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Sarah Macsalka had heard the stories about how expensive an emergency room visit can be, even for a minor complaint.
So when her 7-year-old son, Cameron, tripped and gashed his knee in the backyard, the ER was not where her family headed first. In fact, Macsalka did just about everything she could to avoid paying a big, fat bill to get Cameron’s knee stitched up.
Ultimately, she failed.
Her adventure raises a big question: In a system where consumers are encouraged to “shop” for the best deal in health care, why is it so hard to get simple information, like a price?
On this week’s episode of “An Arm and a Leg,” we get some answers.
Instead of taking her son to the local emergency room for stitches, Macsalka took him to an urgent care clinic, one that provides patients with prices ahead of the service. There, the staff said stitching up Cameron’s knee would cost $150.
But there was a problem. The clinic didn’t have the topical anesthetic the doctor would need to numb Cameron’s skin first.
“And Cameron is like screaming and crying,” Macsalka said. “He doesn’t take pain well.”
So, reluctantly, the family headed to the local emergency room.
Macsalka tried to be a smart shopper there, too. When a staff member came to take her insurance information, Macsalka grilled him about how much the visit would cost.
“He was like, ‘I don’t know. Just walking through the ER costs $600,’” she said.
To Macsalka, that sounded like a “facility fee” — a cover charge of sorts, separate from any health care services. And it sounded pricey. But she was over a barrel.
“The kid is still screaming and crying,” she said. “His knee’s a mess.” She wasn’t about to drive him back to the urgent care place and start over again.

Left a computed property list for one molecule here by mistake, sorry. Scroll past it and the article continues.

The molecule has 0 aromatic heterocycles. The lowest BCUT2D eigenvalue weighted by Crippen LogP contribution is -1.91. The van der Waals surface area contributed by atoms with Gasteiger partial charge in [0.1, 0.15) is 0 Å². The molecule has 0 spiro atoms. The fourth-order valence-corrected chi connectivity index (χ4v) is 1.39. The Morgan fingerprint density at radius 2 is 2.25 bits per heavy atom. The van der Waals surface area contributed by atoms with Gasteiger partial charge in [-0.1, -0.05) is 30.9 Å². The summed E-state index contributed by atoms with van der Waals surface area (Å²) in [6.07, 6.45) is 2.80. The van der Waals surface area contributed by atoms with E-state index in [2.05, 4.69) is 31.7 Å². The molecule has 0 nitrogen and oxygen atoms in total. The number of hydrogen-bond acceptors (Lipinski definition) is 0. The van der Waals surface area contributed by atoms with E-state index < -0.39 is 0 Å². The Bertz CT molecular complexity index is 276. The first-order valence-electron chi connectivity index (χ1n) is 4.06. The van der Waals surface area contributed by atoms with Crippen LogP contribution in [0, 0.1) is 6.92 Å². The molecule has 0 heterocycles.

They got the stitches in the ER. And, as it happened, the anesthetic wasn’t very effective.
Macsalka said her son’s screams were ear-piercing. “Yeah, Cameron’s lungs did not give out,” she said. “Those are very healthy lungs.”
As it turned out, Macsalka’s attempts to figure out what the final price would be weren’t very effective either. A few weeks after the ER visit, she got a bill for the doctor’s services and paid it: $214 after insurance.
Then there was another bill from the hospital. One line: $2,824.
Macsalka went back into smart-consumer mode. She called the hospital billing department and asked if there had been a mistake.
Macsalka said the person she spoke with on the phone told her that “just walking through the doors” of the emergency room cost $4,200. That amount matches a number on her insurance statement — an amount before the insurance company’s negotiated discount.
After that discount, the bill was $2,824 ― and because Macsalka’s family had a high deductible, they were responsible for paying it all.
Macsalka said she tried another tactic and asked the billing representative: What if I didn’t have insurance? She said the billing rep told her: In that case, the hospital would accept 10% of its total bill to make sure it collected something. Without a negotiated rate from insurance, the total would have been about $6,000, so 10% would have been about $600.
It was more than Macsalka had hoped to pay. But less than $3,000.
“So I was like, ‘Fine, cool, I’ll take it.’ And she’s like, ‘Oh no. You can’t because it’s already gone through your insurance company. So that’s not an option for you.’”
Having insurance — with a high deductible — meant Macsalka was on the hook for the $2,800 charge.
She wishes someone could have told her the price upfront.
“I would’ve said thank you very much. And walked out and gone back to our lovely urgent care and been like, Cameron, bite on this stick,” she said.
For Episode 4, we also rounded up a hospital consultant and a journalist to better understand the perspectives of the hospital and insurance company.
Dr. Lisa Bielamowicz — founder of Gist Healthcare, and Sarah Kliff — who now covers health policy for The New York Times — share why health care price transparency is often so muddy.
Season 3 is a co-production of Kaiser Health News and Public Road Productions.
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